The RBI in its bi-monthly policy review today kept the repo rate unchanged at 6% and continued with the neutral stance.
Experts say that investors should stay away from long term bond funds and go for accrual funds and short term funds.
Here is what they had to say.
Amit Tripathi, CIO – Fixed Income Investments, Reliance Mutual Fund
The tone in the policy was very balanced. The RBI is more focused on medium term drivers of growth and inflation, and wants to support the nascent recovery. The markets are pricing in many risks that RBI highlighted in its policy. Given RBI’s pragmatic approach and current market levels, one can expect some near term stability in bond yields, which have been very volatile of late.
The overall macro resilience of the economy remains high. However, we are clearly no longer in a rate easing cycle. Investors should prefer moderate duration portfolios with reasonable carry (accrual) for the bulk of their fixed income allocations.
R.Sivakumar, Head-Fixed Income, Axis Mutual Fund
We expect long bond yields to be range bound. However, the lack of a negative is not a positive, and even at current levels, we do not see value in long bonds given the duration risk involved.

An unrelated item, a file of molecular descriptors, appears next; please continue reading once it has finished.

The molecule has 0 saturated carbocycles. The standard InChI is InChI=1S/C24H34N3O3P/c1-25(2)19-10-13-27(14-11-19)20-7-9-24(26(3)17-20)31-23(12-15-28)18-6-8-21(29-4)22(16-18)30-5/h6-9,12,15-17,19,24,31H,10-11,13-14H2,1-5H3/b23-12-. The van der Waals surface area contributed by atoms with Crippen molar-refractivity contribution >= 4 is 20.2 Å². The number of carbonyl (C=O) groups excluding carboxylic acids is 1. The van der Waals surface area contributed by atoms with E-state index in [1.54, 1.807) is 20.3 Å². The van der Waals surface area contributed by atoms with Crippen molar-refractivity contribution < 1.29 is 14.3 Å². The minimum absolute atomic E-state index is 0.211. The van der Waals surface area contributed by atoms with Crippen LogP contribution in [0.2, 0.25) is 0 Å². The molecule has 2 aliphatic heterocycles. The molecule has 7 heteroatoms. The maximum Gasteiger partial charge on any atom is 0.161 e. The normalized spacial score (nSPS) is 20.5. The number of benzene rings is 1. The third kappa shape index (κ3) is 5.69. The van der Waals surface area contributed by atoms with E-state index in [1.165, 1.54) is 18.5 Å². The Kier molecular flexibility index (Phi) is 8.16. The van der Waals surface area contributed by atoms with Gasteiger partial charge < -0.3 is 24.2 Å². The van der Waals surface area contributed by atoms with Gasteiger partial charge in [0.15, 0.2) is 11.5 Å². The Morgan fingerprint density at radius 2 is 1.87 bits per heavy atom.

Short rates have also sold off in recent months, with the 1-year certificate of deposit now yielding about 7.5% (compared to 6.5% in November). The entire short end of the curve (1-5 years) now appears to have “overpriced” the risk of tight liquidity and RBI policy stance. We see better value in this segment. Moreover, as the broad macro economy improves, we are also seeing improvement in corporate earnings, which is positive for corporate bonds – especially in the non-AAA space.
Investors with a medium term holding horizon should look to short and medium term funds, while those with a short-term holding period should consider liquid and ultra-short funds.
Pankaj Sharma, CIO- Fixed Income, DSP BlackRock Mutual Fund
In lines with market expectations, RBI has kept rates unchanged and maintained the neutral stance. The status quo on rates and a neutral stance indeed reflect a repeat of the balanced tone as witnessed in the December MPC. That said, we believe that macro variables have moved towards the negative territory over the past 2 months as factors like crude oil, yields in developed markets moving higher, fiscal slippage on the domestic front and prospects of change in MSP mechanism do not augur well for interest rates to head lower.
Hence, we maintain a bias for reversal in the interest rate stance sooner than later. Bond yields have been pricing the same and this policy for now will resist hardening of yields from current levels.
From a market perspective, the outcome of the policy is in line with market expectations and hence the immediate reaction is relatively muted.
Lakshmi Iyer, CIO (Debt), Kotak Mutual Fund
The market was slightly circumspect in light of fiscal slippage and was expecting a stern stance. In contrast, the RBI came with status quo accompanied by a milder stance. This came as a sigh of relief for an excessively bearish market. We believe that the central banker’s policy stance would be increasingly data driven and were the crude prices to behave favourably; we may be in for a long pause.